Atlanta has been giving the Hip Hop game hell for 20 years. The Southern city’s current command of rap music is headed by numerous familiar names found all over the radio dial. However, the shift in A-town’s rap culture could also be attributed to one rhymer that may not be getting overwhelming love on the national level just yet.
The rapper/producer who goes by the moniker Key! has served as a leading figure in Atlanta’s underground scene for several years. So much so, the Eastside representative believes more high-profile artists have mirrored his style.
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“I’ve been out too long. I guess everybody’s like, ‘He ain’t gonna pop, so his swags for free,’” Key tells AllHipHop.com. “I hear it from a majority of the music from young, up-and-coming artists. These artists that just became major who were underground artists last year.”
The indictment of theft is not hard to believe. An 18-year-old Key first began making considerable noise around town back in 2009 when he co-founded the Hip Hop collective known as Two-9 along with Curtis Williams.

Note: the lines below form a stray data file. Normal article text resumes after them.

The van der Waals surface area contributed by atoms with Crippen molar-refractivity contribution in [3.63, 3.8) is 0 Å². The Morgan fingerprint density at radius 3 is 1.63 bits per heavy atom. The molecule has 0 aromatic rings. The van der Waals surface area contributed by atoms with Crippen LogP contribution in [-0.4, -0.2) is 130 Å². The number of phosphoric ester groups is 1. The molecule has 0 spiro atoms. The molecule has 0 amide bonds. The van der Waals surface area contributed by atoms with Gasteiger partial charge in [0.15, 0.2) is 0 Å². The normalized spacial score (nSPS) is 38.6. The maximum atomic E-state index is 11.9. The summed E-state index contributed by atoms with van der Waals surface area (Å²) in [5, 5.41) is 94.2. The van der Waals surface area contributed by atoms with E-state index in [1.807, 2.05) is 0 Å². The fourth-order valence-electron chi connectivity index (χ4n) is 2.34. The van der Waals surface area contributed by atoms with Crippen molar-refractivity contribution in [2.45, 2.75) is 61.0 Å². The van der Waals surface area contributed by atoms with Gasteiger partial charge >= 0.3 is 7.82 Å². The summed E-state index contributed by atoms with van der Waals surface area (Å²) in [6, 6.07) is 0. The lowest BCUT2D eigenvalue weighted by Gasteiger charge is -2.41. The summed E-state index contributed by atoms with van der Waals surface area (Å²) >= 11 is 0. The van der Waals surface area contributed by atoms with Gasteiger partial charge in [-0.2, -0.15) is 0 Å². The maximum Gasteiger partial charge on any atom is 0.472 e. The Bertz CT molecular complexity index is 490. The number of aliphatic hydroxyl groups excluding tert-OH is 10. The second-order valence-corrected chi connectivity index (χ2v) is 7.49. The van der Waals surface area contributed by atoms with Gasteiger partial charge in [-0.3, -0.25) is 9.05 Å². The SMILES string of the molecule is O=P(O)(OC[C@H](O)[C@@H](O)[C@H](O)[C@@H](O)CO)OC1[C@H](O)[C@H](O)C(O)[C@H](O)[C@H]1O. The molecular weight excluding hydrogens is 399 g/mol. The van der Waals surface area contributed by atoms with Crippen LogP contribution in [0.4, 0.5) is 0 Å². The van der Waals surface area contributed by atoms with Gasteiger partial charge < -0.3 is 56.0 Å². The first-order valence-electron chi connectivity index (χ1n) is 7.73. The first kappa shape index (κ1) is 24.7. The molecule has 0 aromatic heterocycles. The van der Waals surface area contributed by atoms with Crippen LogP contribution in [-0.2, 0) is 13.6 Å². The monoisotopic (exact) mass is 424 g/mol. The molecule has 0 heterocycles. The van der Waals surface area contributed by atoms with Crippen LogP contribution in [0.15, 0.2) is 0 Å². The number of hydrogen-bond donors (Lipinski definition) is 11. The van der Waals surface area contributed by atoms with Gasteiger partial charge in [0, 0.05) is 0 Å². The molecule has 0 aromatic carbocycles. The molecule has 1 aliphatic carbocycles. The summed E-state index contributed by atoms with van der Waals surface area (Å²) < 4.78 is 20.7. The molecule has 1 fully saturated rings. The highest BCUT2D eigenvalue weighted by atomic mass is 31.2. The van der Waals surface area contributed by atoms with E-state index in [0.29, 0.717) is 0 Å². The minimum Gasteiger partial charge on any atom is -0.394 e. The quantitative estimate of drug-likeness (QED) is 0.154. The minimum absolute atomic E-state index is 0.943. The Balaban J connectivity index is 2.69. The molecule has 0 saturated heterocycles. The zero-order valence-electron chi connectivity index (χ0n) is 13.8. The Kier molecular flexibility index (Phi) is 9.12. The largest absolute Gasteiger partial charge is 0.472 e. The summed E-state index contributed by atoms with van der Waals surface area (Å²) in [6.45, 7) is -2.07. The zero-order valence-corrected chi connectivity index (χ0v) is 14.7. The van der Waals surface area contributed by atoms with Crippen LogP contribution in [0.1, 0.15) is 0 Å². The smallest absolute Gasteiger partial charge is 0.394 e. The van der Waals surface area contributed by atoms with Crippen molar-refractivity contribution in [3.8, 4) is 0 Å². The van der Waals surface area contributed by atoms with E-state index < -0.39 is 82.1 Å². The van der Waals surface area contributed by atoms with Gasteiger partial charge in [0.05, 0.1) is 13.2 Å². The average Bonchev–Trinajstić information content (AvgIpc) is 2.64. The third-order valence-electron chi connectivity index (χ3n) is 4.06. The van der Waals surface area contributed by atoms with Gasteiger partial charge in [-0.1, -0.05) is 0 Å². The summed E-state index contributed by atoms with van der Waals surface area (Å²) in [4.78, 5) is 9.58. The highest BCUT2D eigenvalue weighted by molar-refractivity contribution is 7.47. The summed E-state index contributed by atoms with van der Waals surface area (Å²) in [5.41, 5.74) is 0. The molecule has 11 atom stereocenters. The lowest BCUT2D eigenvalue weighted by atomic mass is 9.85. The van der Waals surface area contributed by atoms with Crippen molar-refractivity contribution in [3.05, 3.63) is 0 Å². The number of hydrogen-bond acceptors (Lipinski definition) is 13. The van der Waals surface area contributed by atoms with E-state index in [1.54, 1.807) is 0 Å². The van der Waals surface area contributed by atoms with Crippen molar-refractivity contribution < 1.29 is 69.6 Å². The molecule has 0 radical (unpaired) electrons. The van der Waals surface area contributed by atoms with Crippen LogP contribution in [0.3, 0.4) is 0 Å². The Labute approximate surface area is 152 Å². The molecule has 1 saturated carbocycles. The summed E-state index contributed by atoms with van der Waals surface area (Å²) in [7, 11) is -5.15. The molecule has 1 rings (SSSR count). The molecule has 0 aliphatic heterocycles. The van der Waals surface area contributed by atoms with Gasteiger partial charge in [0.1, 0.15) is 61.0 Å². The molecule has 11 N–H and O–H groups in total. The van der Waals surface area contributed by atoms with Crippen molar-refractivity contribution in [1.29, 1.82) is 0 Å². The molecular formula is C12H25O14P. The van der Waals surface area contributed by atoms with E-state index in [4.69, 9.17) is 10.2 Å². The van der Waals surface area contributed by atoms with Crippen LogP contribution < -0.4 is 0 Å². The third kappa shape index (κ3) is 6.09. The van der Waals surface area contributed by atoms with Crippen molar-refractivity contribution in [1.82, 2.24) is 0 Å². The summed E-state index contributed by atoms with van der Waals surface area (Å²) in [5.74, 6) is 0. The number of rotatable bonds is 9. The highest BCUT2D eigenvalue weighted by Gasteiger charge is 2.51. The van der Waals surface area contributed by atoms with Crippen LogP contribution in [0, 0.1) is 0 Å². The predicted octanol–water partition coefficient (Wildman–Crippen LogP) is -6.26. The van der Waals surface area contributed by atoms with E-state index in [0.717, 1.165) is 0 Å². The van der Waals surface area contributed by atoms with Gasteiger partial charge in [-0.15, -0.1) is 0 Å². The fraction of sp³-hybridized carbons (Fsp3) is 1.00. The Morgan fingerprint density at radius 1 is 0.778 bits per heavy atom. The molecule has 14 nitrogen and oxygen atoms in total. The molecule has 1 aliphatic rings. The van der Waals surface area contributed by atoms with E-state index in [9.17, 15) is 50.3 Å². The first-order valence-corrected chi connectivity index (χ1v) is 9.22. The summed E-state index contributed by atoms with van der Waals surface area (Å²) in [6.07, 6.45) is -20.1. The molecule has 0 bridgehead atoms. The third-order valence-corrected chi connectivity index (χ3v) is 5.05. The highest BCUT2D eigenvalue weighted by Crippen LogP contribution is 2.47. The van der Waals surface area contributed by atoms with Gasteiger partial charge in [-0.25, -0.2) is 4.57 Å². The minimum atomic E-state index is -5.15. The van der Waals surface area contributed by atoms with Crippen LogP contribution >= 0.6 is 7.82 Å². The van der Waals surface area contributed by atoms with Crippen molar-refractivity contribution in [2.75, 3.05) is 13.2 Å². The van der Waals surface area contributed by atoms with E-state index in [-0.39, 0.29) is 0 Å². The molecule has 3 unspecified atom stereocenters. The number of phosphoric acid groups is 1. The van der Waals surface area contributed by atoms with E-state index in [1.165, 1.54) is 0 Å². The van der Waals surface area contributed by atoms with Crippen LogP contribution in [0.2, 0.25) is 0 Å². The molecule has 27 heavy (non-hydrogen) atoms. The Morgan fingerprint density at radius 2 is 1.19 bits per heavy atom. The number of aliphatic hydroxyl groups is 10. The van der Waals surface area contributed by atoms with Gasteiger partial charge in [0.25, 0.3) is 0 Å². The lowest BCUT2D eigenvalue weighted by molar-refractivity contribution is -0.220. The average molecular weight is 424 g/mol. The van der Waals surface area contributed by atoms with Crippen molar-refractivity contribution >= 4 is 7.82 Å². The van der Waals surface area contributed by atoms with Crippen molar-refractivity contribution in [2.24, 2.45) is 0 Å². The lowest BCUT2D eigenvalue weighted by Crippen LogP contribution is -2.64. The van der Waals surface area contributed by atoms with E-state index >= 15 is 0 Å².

Key eventually broke off from Two-9 to pursue a solo career. The group went on to sign with Mike Will Made It’s EarDrummers Entertainment, but the camaraderie among the original members still holds until this day.
“We made it up, so no matter what the situation may be in the music industry, those are still my brothers,” says Key about his lyrical kin.
The Key/Two-9 alliance was recently renewed on the tracks “Lord Help” and “Over” off the October29 EP. The latter song was heavily influenced by the famous New Orleans foursome of the Hot Boyz (Lil Wayne, Juvenile, B.G. & Turk).
Cash Money Record’s late 1990’s breakout stars played a major role in providing the prototype for a generation of rappers raised below the Mason–Dixon line. The hook for “Over” even pays homage to Wayne’s debut solo single “Tha Block Is Hot.”
“That’s what we listened to growing up. That’s all we had. That’s what we loved. It’s just that’s literally all we had,” recalls Key. “In Atlanta, the Hot Boys were like Gods. When we were super-young, Lil Wayne was the one we could relate to.”
Some of Key’s earliest memories are of his youth growing up on Memorial Drive. The DeKalb County locale would only serve as a temporary home as he and his family relocated throughout the metropolitan area. The constant moving did provide a unique perspective for the future performer.